The effect of the British elections, racial tolerance in the US, German-Israeli relations, China not a threat, compassion for Putin

A round-up of global commentary for the May 25, 2015, weekly magazine.

David Moir/Reuters
UK election: An Edinburgh City Council contractor poses with an election polling station sign at a storage warehouse in Edinburgh, Scotland, Wednesday.

The Irish Times / Dublin, Ireland
Effect of British elections on the European Union and beyond
“This Rubicon [British] election ... has itself made ... new dynamics in British politics, dynamics over which even this majority government has precious little control, runaway trains leading potentially to British disengagement from the EU, and even towards the disintegration – or at least the reformulation – of the United Kingdom,” states an editorial. “The UK, as some commentators have it, is ‘self-federalising’.... [Prime Minister David] Cameron can take some comfort, however, from the reality that the internal disarray into which trounced Labour, LibDems and Ukip have all fallen, with the resignations of all their leaders ... will give him a breathing space in which to reshape his government and message....”

The Globe and Mail / Toronto
Have America’s race relations made any progress at all?
“You can’t help thinking that the United States has gone back to 1965. You see it in the fury over racially charged killings by police in Ferguson[, Mo.], Baltimore, Staten Island[, N.Y.], and Charleston[, S.C.] – the latter of which even involved that staple of sixties old-boy racism, the ‘broken tail light’ police stop...,” writes Doug Saunders, a British-Canadian journalist. “You see it in the mass protests provoked by that fury and the riots that often ride the coattails of those protests.... Has America regressed? On one hand, it hasn’t: The past decade has seen the United States move sharply away from that divided era.... Racial intolerance, by almost any measure, is more rare in the United States today than it has ever been.... This is the paradox of the [US] today: A population of voters and leaders who have largely moved beyond racial discrimination continue to produce often grotesquely racist results....”

Deutsche Welle / Bonn, Germany
The miracle of German-Israeli relations
“Although the Reparations Agreement between Israel and West Germany was signed in 1952, it was still barely conceivable that Germans and Israelis would and could try to establish and maintain diplomatic relations...,” writes Deutsche Welle editor in chief Alexander Kudascheff. “Fifty years on, the following is viewed as a political miracle: Germany and Israel maintain close relations.... Germans are often the only EU member that stands by Israel.... Nonetheless, it is quite unusual that Germany ... is Israel’s closest ally today.... The Third Reich’s annihilation of European Jews is enmeshed in the countries’ identities and their perception of each other. It defines the mentality of the two nations.... But 70 years after the million-fold murders, relations between Germans and Israelis are miraculously good.”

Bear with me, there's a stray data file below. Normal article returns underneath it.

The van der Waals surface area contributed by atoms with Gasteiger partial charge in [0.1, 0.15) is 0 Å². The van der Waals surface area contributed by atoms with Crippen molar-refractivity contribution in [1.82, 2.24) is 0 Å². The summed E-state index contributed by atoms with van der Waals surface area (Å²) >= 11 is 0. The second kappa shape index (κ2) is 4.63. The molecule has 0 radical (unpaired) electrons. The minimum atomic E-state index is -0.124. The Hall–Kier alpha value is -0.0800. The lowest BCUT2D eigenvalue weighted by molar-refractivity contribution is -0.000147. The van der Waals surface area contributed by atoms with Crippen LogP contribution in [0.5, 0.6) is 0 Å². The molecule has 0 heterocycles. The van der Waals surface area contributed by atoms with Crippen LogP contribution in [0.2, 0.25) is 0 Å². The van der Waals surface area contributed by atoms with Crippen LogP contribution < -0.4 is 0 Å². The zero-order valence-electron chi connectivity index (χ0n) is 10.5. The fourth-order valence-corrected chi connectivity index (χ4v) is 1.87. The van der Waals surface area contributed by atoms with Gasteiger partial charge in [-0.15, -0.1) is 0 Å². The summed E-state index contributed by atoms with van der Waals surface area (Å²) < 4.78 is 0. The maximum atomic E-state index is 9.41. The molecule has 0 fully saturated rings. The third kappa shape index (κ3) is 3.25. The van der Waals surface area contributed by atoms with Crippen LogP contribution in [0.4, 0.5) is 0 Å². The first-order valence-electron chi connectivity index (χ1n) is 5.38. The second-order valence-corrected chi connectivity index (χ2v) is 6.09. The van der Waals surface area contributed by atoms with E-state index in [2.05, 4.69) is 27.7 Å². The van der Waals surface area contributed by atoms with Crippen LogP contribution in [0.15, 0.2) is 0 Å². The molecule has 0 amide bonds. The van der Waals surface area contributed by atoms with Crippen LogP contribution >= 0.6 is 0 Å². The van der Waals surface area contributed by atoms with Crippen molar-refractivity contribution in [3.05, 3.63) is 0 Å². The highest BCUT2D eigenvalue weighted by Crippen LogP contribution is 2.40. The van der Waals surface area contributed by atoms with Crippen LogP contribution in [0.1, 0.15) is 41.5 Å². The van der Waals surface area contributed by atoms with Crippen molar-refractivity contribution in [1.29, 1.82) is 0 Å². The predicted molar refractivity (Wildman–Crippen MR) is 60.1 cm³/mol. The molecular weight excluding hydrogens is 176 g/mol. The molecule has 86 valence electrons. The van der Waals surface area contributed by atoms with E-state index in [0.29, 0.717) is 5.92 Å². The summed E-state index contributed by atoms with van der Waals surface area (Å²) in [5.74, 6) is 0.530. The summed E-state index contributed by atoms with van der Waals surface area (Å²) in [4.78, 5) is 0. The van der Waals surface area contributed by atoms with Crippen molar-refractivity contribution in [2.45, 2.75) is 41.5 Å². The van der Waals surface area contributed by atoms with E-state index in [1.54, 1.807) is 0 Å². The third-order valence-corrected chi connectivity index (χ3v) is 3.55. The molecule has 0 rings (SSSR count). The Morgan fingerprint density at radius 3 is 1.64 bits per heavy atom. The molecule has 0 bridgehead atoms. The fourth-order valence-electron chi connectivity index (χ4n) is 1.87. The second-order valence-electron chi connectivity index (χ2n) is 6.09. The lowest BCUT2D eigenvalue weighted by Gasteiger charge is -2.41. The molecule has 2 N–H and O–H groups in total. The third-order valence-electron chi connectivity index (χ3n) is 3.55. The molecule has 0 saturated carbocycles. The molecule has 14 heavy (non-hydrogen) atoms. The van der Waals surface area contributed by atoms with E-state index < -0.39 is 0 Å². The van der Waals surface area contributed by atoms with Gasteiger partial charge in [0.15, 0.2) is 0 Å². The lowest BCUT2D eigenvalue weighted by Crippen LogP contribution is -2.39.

China Daily / Beijing
China is not the threat the US fears
“[T]he Pentagon issued its annual report on the state of China’s national defense ... which once again tried to sell the outdated ‘China threat’ theory...,” states an editorial. “The US, as the world’s No 1 military power, is notorious for its hacking and wiretapping, and for keeping military bases worldwide. Uncle Sam owes the world an explanation why, despite playing its self-proclaimed role as global policeman, it is afflicted with ever-growing security concerns?... The biased report is a disservice to the currently good momentum in China-US military-to-military exchanges, which play an important role in building a new type of major-country relations.... The US needs to abandon its Cold War mentality....”

The Moscow Times / Moscow
A compassionate view of President Vladimir Putin
“Anyone analyzing Russia’s politics should understand that they are dealing not with the ‘ruling elite’ or with various ‘interest groups,’ but with a single man – with all of his strengths and limitations,” writes Gleb Kuznetsov, a Moscow-based political commentator. “And when they see aggression, it might, in fact, be an attempt to seek protection. And what they see as the unbending will of a world leader might, in fact, be an attempt to step back from a decision and create a comfort zone for himself.”

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